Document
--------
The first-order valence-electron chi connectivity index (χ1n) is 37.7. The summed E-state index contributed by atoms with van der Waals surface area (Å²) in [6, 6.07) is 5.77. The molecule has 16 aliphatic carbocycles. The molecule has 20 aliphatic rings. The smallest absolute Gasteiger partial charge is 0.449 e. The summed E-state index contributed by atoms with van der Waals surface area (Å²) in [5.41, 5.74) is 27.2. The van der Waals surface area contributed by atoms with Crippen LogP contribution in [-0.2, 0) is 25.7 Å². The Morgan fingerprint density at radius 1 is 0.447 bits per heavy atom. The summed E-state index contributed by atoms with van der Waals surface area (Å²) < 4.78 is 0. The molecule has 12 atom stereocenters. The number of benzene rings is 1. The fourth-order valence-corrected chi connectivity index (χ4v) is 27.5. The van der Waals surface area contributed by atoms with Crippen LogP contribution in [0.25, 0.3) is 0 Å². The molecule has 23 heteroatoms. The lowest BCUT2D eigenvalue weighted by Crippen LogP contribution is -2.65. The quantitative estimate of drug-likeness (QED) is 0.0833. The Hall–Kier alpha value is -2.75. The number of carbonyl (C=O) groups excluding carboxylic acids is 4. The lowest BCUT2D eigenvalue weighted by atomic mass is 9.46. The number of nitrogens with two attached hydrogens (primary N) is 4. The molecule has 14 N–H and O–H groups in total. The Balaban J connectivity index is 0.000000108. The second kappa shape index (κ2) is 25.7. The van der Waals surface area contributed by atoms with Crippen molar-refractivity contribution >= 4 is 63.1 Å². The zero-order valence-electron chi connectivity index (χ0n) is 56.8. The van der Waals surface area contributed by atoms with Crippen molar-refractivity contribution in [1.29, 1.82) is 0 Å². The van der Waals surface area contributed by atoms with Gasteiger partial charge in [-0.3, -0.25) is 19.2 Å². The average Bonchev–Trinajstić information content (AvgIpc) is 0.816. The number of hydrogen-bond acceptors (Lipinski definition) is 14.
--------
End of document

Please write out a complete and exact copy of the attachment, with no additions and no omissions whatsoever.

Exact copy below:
The first-order valence-electron chi connectivity index (χ1n) is 37.7. The summed E-state index contributed by atoms with van der Waals surface area (Å²) in [6, 6.07) is 5.77. The molecule has 16 aliphatic carbocycles. The molecule has 20 aliphatic rings. The smallest absolute Gasteiger partial charge is 0.449 e. The summed E-state index contributed by atoms with van der Waals surface area (Å²) in [5.41, 5.74) is 27.2. The van der Waals surface area contributed by atoms with Crippen LogP contribution in [-0.2, 0) is 25.7 Å². The Morgan fingerprint density at radius 1 is 0.447 bits per heavy atom. The summed E-state index contributed by atoms with van der Waals surface area (Å²) < 4.78 is 0. The molecule has 12 atom stereocenters. The number of benzene rings is 1. The fourth-order valence-corrected chi connectivity index (χ4v) is 27.5. The van der Waals surface area contributed by atoms with Crippen LogP contribution in [0.25, 0.3) is 0 Å². The molecule has 23 heteroatoms. The lowest BCUT2D eigenvalue weighted by Crippen LogP contribution is -2.65. The quantitative estimate of drug-likeness (QED) is 0.0833. The Hall–Kier alpha value is -2.75. The number of carbonyl (C=O) groups excluding carboxylic acids is 4. The lowest BCUT2D eigenvalue weighted by atomic mass is 9.46. The number of nitrogens with two attached hydrogens (primary N) is 4. The molecule has 14 N–H and O–H groups in total. The Balaban J connectivity index is 0.000000108. The second kappa shape index (κ2) is 25.7. The van der Waals surface area contributed by atoms with Crippen molar-refractivity contribution >= 4 is 63.1 Å². The zero-order valence-electron chi connectivity index (χ0n) is 56.8. The van der Waals surface area contributed by atoms with Crippen molar-refractivity contribution in [1.29, 1.82) is 0 Å². The van der Waals surface area contributed by atoms with Gasteiger partial charge in [-0.3, -0.25) is 19.2 Å². The average Bonchev–Trinajstić information content (AvgIpc) is 0.816. The number of hydrogen-bond acceptors (Lipinski definition) is 14.